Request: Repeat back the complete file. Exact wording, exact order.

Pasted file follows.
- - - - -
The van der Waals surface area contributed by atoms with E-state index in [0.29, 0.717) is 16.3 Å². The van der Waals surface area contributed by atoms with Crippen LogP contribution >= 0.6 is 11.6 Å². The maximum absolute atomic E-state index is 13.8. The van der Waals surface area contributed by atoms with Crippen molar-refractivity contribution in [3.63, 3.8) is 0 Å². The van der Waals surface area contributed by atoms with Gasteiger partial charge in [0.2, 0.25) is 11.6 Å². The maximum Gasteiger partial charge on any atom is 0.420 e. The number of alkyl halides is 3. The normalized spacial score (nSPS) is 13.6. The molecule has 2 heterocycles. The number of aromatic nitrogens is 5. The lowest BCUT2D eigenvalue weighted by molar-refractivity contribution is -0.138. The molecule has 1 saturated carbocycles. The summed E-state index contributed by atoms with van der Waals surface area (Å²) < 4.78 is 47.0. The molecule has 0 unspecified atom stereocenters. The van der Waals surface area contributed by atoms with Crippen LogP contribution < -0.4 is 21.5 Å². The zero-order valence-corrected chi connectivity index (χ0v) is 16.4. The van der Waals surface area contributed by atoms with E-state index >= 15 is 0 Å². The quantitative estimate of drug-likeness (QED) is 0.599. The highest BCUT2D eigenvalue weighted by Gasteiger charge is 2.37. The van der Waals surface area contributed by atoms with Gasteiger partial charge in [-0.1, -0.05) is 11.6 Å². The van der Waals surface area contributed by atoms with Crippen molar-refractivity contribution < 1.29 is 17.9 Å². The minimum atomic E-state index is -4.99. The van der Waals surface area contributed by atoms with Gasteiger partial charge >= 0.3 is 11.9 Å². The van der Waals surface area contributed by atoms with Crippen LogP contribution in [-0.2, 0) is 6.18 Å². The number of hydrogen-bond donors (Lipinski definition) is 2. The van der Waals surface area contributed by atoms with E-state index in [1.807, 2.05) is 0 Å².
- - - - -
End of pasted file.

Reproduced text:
The van der Waals surface area contributed by atoms with E-state index in [0.29, 0.717) is 16.3 Å². The van der Waals surface area contributed by atoms with Crippen LogP contribution >= 0.6 is 11.6 Å². The maximum absolute atomic E-state index is 13.8. The van der Waals surface area contributed by atoms with Crippen molar-refractivity contribution in [3.63, 3.8) is 0 Å². The van der Waals surface area contributed by atoms with Gasteiger partial charge in [0.2, 0.25) is 11.6 Å². The maximum Gasteiger partial charge on any atom is 0.420 e. The number of alkyl halides is 3. The normalized spacial score (nSPS) is 13.6. The molecule has 2 heterocycles. The number of aromatic nitrogens is 5. The lowest BCUT2D eigenvalue weighted by molar-refractivity contribution is -0.138. The molecule has 1 saturated carbocycles. The summed E-state index contributed by atoms with van der Waals surface area (Å²) < 4.78 is 47.0. The molecule has 0 unspecified atom stereocenters. The van der Waals surface area contributed by atoms with Crippen LogP contribution < -0.4 is 21.5 Å². The zero-order valence-corrected chi connectivity index (χ0v) is 16.4. The van der Waals surface area contributed by atoms with E-state index >= 15 is 0 Å². The quantitative estimate of drug-likeness (QED) is 0.599. The highest BCUT2D eigenvalue weighted by Gasteiger charge is 2.37. The van der Waals surface area contributed by atoms with Gasteiger partial charge in [-0.1, -0.05) is 11.6 Å². The van der Waals surface area contributed by atoms with Crippen molar-refractivity contribution < 1.29 is 17.9 Å². The minimum atomic E-state index is -4.99. The van der Waals surface area contributed by atoms with Gasteiger partial charge >= 0.3 is 11.9 Å². The van der Waals surface area contributed by atoms with Crippen LogP contribution in [-0.2, 0) is 6.18 Å². The number of hydrogen-bond donors (Lipinski definition) is 2. The van der Waals surface area contributed by atoms with E-state index in [1.807, 2.05) is 0 Å².